A postural device?
We're going to down a little diversion from what you’d expect out of a review of a hydration device, but follow my line of reasoning here. It wasn’t obvious to me for a while that the unique side of the shoulder–almost falling off–slings was an ideal design. It wasn’t uncomfortable or annoying, but it was noticeable. The contact feels like it is out near the delts, not on the traps snug to the neck like most backpacks. After a few uses, I mostly got over the feeling that they were going to fall off all the time, and now I have a reason to think its the perfect design.
     I’ve been thinking a lot about upper body posture (you know, “running tall”) and shoulder mobility recently, both with respect to my running form and some nagging shoulder/neck pain/tightness. The most obvious flaws I see in a majority of runners anywhere I go is poor arm carriage (lack of sufficient swing and not following the Coach Piszkinism "nips to hips” or crossing over the midline). Related to that is rolled in shoulders, which is a general posture problem we modern-day humans hear about plenty. I’m pretty sure that if you don’t externally rotate your shoulders, you can’t get your arm to carry right (just like hip external rotation is part of normal gait). So, I’ve been working on this, both with mobilizations and conscious cues while running. Now, I find automatically and naturally, my external rotation remains in check while wearing the HydraQuiver, even at later stages of long runs where form tends to break down.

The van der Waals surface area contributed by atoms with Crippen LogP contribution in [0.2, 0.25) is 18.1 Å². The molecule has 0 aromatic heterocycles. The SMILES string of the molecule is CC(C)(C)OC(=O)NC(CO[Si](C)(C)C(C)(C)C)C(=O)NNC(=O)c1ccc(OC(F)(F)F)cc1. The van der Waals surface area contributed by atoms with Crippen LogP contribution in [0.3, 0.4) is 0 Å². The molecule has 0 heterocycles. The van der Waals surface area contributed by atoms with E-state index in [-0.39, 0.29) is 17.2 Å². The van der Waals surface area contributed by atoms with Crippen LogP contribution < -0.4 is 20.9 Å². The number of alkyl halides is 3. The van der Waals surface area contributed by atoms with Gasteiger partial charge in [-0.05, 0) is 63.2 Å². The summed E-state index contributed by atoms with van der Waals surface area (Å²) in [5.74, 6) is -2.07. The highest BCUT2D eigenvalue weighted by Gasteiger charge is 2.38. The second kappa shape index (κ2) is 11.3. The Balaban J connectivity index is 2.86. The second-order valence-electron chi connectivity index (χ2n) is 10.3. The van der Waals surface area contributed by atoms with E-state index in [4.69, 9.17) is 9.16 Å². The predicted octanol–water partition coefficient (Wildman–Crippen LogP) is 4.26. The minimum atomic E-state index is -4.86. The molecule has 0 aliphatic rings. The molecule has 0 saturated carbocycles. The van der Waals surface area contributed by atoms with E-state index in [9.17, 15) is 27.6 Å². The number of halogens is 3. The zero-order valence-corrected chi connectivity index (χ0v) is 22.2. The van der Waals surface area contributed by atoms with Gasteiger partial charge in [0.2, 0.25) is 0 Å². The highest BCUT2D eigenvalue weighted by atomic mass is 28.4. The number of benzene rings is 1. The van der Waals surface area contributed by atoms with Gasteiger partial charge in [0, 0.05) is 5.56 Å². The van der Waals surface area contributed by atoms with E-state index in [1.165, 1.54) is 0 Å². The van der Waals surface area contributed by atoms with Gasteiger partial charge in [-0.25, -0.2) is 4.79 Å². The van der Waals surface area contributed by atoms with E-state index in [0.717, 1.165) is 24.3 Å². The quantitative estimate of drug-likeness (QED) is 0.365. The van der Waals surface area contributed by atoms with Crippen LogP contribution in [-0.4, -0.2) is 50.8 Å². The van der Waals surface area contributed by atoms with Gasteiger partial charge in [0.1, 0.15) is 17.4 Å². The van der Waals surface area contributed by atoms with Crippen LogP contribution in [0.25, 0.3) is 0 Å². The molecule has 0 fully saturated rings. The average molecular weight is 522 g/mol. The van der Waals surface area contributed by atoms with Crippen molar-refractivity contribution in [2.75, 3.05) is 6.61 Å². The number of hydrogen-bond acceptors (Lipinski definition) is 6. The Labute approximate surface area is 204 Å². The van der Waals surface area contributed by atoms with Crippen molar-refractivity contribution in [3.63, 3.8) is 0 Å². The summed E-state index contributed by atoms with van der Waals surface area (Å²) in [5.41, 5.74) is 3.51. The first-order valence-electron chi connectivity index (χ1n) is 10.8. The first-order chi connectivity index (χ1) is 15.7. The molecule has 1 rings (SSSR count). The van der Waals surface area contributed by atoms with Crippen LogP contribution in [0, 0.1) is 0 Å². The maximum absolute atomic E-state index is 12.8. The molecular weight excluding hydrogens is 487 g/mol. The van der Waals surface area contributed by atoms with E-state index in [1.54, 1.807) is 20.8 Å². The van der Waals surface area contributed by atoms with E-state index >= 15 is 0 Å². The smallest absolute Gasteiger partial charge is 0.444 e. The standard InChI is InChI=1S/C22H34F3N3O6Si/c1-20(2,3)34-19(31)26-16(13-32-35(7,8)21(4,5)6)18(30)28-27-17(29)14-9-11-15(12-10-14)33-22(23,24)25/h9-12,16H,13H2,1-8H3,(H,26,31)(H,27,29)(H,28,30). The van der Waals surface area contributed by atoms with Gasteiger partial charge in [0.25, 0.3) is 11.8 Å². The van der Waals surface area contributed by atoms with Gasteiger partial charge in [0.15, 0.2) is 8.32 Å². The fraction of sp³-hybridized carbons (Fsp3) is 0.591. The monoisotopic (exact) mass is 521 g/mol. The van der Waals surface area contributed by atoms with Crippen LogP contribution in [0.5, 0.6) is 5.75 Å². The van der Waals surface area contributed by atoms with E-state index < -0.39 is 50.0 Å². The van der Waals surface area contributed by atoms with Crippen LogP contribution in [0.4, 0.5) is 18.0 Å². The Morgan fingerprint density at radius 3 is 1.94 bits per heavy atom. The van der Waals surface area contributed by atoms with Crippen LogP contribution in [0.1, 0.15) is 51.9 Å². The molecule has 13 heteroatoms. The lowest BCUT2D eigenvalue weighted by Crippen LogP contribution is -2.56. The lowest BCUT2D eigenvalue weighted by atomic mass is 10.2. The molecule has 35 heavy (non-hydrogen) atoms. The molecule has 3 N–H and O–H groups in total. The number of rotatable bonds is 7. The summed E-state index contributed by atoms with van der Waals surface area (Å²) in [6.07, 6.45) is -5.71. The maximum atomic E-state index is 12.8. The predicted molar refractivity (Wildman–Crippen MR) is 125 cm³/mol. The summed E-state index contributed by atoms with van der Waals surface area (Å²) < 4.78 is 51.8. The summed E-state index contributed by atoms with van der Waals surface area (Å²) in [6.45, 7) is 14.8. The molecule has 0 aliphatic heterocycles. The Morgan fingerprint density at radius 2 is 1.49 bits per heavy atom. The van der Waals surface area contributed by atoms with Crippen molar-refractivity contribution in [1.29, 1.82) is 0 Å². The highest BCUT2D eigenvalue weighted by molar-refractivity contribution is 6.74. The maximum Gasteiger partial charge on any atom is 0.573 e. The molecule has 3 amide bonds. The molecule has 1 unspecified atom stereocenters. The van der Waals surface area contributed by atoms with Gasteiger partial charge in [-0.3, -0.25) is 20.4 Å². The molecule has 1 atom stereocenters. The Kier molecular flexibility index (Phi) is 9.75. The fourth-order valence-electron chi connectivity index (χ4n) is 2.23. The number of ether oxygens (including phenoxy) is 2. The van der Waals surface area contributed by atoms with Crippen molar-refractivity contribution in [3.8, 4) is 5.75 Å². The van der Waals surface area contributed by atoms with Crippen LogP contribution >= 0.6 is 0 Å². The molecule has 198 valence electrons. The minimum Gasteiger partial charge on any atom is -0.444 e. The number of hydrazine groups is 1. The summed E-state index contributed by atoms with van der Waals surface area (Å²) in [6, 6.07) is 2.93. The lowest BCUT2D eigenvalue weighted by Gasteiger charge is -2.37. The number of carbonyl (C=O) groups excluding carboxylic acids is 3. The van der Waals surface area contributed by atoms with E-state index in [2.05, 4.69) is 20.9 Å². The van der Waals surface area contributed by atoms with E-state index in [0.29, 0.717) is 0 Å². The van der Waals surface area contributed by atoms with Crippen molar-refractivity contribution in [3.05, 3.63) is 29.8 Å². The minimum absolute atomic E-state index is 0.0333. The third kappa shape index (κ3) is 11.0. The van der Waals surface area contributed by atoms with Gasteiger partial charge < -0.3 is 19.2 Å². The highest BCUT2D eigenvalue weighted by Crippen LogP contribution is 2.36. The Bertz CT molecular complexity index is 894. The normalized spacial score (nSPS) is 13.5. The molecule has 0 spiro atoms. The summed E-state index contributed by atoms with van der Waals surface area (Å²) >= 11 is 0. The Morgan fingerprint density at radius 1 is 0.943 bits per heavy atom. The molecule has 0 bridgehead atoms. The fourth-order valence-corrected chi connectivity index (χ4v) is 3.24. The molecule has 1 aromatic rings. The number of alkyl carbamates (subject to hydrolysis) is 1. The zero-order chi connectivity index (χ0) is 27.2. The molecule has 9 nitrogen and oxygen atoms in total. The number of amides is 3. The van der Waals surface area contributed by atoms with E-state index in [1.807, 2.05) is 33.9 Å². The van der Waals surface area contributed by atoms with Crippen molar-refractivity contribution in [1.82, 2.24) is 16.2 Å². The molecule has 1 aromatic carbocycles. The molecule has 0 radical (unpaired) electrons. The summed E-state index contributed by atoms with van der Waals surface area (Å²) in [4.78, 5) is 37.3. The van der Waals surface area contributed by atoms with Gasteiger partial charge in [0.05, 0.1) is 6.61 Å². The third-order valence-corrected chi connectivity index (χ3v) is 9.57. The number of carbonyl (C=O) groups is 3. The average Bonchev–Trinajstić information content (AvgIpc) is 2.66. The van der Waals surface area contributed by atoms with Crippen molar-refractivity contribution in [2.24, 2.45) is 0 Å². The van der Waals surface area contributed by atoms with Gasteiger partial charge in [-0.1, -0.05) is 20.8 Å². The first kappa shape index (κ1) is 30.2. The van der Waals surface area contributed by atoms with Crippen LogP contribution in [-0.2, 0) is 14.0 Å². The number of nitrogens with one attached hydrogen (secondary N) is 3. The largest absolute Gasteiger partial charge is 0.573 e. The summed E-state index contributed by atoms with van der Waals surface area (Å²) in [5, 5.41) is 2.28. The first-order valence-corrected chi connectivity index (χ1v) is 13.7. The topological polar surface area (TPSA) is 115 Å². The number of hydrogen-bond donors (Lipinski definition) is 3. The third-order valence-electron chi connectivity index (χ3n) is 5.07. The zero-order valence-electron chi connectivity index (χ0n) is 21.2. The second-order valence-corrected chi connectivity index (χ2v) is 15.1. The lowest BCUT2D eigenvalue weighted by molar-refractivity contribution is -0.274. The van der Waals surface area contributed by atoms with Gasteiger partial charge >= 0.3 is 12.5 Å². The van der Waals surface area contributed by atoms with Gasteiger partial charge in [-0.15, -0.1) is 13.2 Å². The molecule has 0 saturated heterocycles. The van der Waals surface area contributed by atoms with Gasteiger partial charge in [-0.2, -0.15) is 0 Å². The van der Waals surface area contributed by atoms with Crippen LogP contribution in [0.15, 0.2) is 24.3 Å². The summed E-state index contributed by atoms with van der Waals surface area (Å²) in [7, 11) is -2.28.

They even make specific braces for this, that look pretty similar to the quiver without storage (check out the comparison below; I'd rather wear a HydraQuiver for style reasons at least).